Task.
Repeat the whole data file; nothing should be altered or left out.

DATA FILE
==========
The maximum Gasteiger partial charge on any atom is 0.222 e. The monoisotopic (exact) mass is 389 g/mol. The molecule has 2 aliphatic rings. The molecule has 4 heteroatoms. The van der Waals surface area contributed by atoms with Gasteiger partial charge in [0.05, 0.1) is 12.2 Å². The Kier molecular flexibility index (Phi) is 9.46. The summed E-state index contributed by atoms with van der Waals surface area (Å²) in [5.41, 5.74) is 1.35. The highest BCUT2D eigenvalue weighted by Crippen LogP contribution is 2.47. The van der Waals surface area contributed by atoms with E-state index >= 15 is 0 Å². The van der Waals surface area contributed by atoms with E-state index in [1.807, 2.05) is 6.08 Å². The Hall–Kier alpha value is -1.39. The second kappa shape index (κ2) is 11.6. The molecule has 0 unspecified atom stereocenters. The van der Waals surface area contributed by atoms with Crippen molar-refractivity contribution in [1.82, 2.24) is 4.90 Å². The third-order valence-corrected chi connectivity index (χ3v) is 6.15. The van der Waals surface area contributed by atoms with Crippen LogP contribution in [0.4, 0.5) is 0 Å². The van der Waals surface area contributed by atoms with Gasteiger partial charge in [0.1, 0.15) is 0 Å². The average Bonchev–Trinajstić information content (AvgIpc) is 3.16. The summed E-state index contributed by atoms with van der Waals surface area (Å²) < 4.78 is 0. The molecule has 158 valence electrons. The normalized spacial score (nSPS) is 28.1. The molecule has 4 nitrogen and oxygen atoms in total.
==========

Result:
The maximum Gasteiger partial charge on any atom is 0.222 e. The monoisotopic (exact) mass is 389 g/mol. The molecule has 2 aliphatic rings. The molecule has 4 heteroatoms. The van der Waals surface area contributed by atoms with Gasteiger partial charge in [0.05, 0.1) is 12.2 Å². The Kier molecular flexibility index (Phi) is 9.46. The summed E-state index contributed by atoms with van der Waals surface area (Å²) in [5.41, 5.74) is 1.35. The highest BCUT2D eigenvalue weighted by Crippen LogP contribution is 2.47. The van der Waals surface area contributed by atoms with E-state index >= 15 is 0 Å². The van der Waals surface area contributed by atoms with E-state index in [1.807, 2.05) is 6.08 Å². The Hall–Kier alpha value is -1.39. The second kappa shape index (κ2) is 11.6. The molecule has 0 unspecified atom stereocenters. The van der Waals surface area contributed by atoms with Crippen molar-refractivity contribution in [1.82, 2.24) is 4.90 Å². The third-order valence-corrected chi connectivity index (χ3v) is 6.15. The van der Waals surface area contributed by atoms with Crippen LogP contribution in [0.4, 0.5) is 0 Å². The van der Waals surface area contributed by atoms with Gasteiger partial charge in [0.1, 0.15) is 0 Å². The average Bonchev–Trinajstić information content (AvgIpc) is 3.16. The summed E-state index contributed by atoms with van der Waals surface area (Å²) < 4.78 is 0. The molecule has 158 valence electrons. The normalized spacial score (nSPS) is 28.1. The molecule has 4 nitrogen and oxygen atoms in total.